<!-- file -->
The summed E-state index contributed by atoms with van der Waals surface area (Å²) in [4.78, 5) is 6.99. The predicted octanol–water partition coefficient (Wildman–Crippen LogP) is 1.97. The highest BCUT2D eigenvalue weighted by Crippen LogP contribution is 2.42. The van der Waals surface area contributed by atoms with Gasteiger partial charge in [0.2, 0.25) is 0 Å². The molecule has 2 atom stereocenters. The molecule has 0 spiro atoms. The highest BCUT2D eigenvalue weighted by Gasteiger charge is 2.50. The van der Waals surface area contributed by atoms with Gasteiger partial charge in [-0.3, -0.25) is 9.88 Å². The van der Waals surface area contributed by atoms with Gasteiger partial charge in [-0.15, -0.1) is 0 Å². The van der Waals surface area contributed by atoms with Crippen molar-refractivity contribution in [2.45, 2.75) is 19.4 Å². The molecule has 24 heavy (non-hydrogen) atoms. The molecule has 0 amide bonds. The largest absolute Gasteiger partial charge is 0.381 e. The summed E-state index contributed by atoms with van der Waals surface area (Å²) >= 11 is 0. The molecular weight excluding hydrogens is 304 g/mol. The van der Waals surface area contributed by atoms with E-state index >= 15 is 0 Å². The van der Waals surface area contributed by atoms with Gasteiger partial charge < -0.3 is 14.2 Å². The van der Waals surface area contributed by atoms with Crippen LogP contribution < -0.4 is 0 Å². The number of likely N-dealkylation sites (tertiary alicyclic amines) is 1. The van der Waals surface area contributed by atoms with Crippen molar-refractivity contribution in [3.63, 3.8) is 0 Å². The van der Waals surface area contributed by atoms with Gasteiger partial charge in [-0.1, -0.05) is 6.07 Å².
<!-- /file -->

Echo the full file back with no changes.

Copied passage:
The summed E-state index contributed by atoms with van der Waals surface area (Å²) in [4.78, 5) is 6.99. The predicted octanol–water partition coefficient (Wildman–Crippen LogP) is 1.97. The highest BCUT2D eigenvalue weighted by Crippen LogP contribution is 2.42. The van der Waals surface area contributed by atoms with Gasteiger partial charge in [0.2, 0.25) is 0 Å². The molecule has 2 atom stereocenters. The molecule has 0 spiro atoms. The highest BCUT2D eigenvalue weighted by Gasteiger charge is 2.50. The van der Waals surface area contributed by atoms with Gasteiger partial charge in [-0.3, -0.25) is 9.88 Å². The van der Waals surface area contributed by atoms with Gasteiger partial charge in [-0.15, -0.1) is 0 Å². The van der Waals surface area contributed by atoms with Crippen molar-refractivity contribution in [2.45, 2.75) is 19.4 Å². The molecule has 24 heavy (non-hydrogen) atoms. The molecule has 0 amide bonds. The largest absolute Gasteiger partial charge is 0.381 e. The summed E-state index contributed by atoms with van der Waals surface area (Å²) >= 11 is 0. The molecular weight excluding hydrogens is 304 g/mol. The van der Waals surface area contributed by atoms with E-state index >= 15 is 0 Å². The van der Waals surface area contributed by atoms with Gasteiger partial charge < -0.3 is 14.2 Å². The van der Waals surface area contributed by atoms with Crippen LogP contribution < -0.4 is 0 Å². The number of likely N-dealkylation sites (tertiary alicyclic amines) is 1. The van der Waals surface area contributed by atoms with Crippen molar-refractivity contribution in [3.63, 3.8) is 0 Å². The van der Waals surface area contributed by atoms with Gasteiger partial charge in [-0.1, -0.05) is 6.07 Å².